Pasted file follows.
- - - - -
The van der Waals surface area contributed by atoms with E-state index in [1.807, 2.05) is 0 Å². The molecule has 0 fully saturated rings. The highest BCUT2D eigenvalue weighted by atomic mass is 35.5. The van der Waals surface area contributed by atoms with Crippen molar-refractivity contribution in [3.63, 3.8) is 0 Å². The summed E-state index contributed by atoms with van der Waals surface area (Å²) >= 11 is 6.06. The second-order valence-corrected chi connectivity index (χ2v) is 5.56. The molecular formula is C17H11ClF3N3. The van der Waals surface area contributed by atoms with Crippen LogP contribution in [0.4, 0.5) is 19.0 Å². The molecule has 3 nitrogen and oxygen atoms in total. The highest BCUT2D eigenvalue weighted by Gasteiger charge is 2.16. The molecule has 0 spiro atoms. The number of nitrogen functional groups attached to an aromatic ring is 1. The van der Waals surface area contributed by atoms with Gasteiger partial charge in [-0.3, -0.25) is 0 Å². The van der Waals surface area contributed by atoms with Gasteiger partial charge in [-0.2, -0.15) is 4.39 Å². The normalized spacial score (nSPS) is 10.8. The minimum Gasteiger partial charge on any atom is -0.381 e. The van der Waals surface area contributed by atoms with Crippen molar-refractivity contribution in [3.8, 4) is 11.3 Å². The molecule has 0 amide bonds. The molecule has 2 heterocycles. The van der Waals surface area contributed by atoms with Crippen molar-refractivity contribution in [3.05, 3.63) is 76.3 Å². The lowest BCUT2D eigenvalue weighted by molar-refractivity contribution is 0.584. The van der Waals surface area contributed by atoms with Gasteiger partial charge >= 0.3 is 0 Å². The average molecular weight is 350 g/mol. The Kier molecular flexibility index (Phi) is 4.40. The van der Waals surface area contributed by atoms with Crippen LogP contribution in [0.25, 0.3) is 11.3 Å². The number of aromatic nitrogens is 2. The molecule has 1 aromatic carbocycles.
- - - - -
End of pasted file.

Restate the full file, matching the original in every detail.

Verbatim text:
The van der Waals surface area contributed by atoms with E-state index in [1.807, 2.05) is 0 Å². The molecule has 0 fully saturated rings. The highest BCUT2D eigenvalue weighted by atomic mass is 35.5. The van der Waals surface area contributed by atoms with Crippen molar-refractivity contribution in [3.63, 3.8) is 0 Å². The summed E-state index contributed by atoms with van der Waals surface area (Å²) >= 11 is 6.06. The second-order valence-corrected chi connectivity index (χ2v) is 5.56. The molecular formula is C17H11ClF3N3. The van der Waals surface area contributed by atoms with Crippen LogP contribution in [0.4, 0.5) is 19.0 Å². The molecule has 3 nitrogen and oxygen atoms in total. The highest BCUT2D eigenvalue weighted by Gasteiger charge is 2.16. The molecule has 0 spiro atoms. The number of nitrogen functional groups attached to an aromatic ring is 1. The van der Waals surface area contributed by atoms with Gasteiger partial charge in [-0.3, -0.25) is 0 Å². The van der Waals surface area contributed by atoms with Gasteiger partial charge in [-0.2, -0.15) is 4.39 Å². The normalized spacial score (nSPS) is 10.8. The minimum Gasteiger partial charge on any atom is -0.381 e. The van der Waals surface area contributed by atoms with Crippen molar-refractivity contribution in [3.8, 4) is 11.3 Å². The molecule has 0 amide bonds. The molecule has 2 heterocycles. The van der Waals surface area contributed by atoms with Crippen molar-refractivity contribution in [3.05, 3.63) is 76.3 Å². The lowest BCUT2D eigenvalue weighted by molar-refractivity contribution is 0.584. The van der Waals surface area contributed by atoms with Gasteiger partial charge >= 0.3 is 0 Å². The average molecular weight is 350 g/mol. The Kier molecular flexibility index (Phi) is 4.40. The van der Waals surface area contributed by atoms with Crippen LogP contribution in [0.25, 0.3) is 11.3 Å². The number of aromatic nitrogens is 2. The molecule has 1 aromatic carbocycles.